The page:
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New details emerge in probe of Rosedale train derailment

Transportation DisastersHighway and Road DisastersRailway DisastersNational Transportation Safety BoardU.S. Department of TransportationTransportation Industry

The National Transportation Safety Board released new details Wednesday on its investigation into last month's train derailment and explosion in Rosedale, finding that more chemicals were released in the crash than originally reported.

NTSB investigators also found that stop signs at the grade crossing where a truck and freight train collided were faded and had been taken off their original mountings. The report is preliminary, and the board has said its full investigation into the derailment could take a year or more.

At about 2 p.m. May 28, the driver of a truck carrying garbage did not stop at a grade crossing and collided with a southbound CSX train traveling about 49 mph, regulation speed, the NTSB report said. The crash triggered a fire in two of the derailed cars and an explosion felt around the region.

The driver of the truck, John Alban Jr., 50, of Essex, was seriously injured but has been discharged from the hospital. NTSB investigators had not interviewed him as of Wednesday.

NTSB investigators found that five train cars — one loaded with sodium chlorate, four with terephthalic acid — "released their products." Agency spokesman Eric Weiss said terephthalic acid leaked from all four cars and in one spot caught fire, while the sodium chlorate fueled the explosion. Originally, officials had said that terephthalic acid from one car caught fire but did not indicate that more had been released.

Terephthalic acid, used in making plastics, is not considered hazardous by the U.S. Department of Transportation, though it can produce harmful gas.

Sodium chlorate is used in making a variety of products, including herbicides, explosives, dyes, cosmetics, pharmaceuticals and paper. NTSB said it is considered hazardous by the U.S. Department of Transportation.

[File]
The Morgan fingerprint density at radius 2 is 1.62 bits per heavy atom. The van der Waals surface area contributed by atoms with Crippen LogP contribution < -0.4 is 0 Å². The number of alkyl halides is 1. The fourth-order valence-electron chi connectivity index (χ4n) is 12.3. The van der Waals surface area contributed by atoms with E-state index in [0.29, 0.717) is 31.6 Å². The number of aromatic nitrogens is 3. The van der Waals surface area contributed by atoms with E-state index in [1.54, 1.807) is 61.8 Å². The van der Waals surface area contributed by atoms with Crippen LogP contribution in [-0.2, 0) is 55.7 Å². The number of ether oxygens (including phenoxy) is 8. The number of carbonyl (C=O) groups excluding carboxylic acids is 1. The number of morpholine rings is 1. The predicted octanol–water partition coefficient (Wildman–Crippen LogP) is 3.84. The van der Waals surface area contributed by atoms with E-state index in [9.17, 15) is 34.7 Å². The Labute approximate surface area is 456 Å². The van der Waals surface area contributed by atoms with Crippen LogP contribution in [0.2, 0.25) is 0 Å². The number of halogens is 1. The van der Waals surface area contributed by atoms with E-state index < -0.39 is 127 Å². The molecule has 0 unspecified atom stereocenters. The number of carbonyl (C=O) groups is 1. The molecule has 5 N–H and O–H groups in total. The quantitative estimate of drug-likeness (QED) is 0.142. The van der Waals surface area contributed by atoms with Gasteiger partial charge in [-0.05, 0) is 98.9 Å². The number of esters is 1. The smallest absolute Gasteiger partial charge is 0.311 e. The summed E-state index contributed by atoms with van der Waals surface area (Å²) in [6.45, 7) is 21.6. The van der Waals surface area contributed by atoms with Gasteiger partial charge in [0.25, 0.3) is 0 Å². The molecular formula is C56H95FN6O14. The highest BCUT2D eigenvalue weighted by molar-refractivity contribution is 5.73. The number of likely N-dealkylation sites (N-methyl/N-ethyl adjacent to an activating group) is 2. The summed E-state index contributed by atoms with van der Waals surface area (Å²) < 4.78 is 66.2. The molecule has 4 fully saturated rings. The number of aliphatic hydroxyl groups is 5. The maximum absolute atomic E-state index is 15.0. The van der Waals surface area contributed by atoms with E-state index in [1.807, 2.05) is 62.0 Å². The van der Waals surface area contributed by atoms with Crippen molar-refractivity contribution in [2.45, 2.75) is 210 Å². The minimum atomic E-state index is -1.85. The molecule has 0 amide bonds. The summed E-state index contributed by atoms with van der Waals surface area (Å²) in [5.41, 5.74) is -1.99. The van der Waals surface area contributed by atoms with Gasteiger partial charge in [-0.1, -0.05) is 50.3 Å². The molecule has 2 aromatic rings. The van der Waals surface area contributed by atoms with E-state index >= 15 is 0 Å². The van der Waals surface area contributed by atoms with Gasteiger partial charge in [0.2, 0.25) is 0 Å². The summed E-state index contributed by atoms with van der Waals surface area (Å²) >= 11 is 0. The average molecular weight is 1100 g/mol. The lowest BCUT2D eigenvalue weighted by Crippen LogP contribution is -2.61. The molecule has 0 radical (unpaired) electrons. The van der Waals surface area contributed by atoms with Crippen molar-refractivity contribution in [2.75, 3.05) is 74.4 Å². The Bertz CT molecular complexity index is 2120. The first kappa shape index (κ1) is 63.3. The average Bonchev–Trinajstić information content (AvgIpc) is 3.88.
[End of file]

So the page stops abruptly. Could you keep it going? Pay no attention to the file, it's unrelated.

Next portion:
Officials at the crash scene determined at the time that there was no great threat to public health.

Drivers are required by law to stop at unguarded rail crossings. The Rosedale crossing — the only way in and out of Alban's trucking business — had no gates or flashing lights. The crossing, near the 7500 block of Lake Drive in an industrial section of Rosedale, was marked with crossbucks and poorly maintained, nonstandard yellow stop signs, the NTSB said.

"The paint on both stop signs had faded significantly, and both had been displaced from their original mountings," NTSB investigators wrote in their report. "The stop sign that should have been regulating traffic moving northbound hung upside down facing away from the roadway."

Alban's truck crossed the tracks going north.

The NTSB found that besides Alban, one other person was seriously injured, with broken bones, and three others had minor injuries. A Baltimore Sun survey after the crash found that local hospitals treated a few related injuries, including a person hit by a falling ceiling fan, two men who suffered cuts and bruises when the building they were in partly collapsed and a female first responder whose ears were damaged.

CSX has estimated the damage to the track at $120,000, with damage to equipment of $505,000. Nearby buildings were badly damaged.

The NTSB has said the train had a forward-facing camera, and videos from surveillance cameras on nearby buildings show the collision.

Alban was driving a 2003 Mack Granite three-axle, roll-off straight truck, the NTSB said. The train's whistle blew three times, and was sounding as the train hit the truck, NTSB officials have said. The train was traveling from Selkirk, N.Y., to Waycross, Ga.

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Transportation DisastersHighway and Road DisastersRailway DisastersNational Transportation Safety BoardU.S. Department of TransportationTransportation Industry
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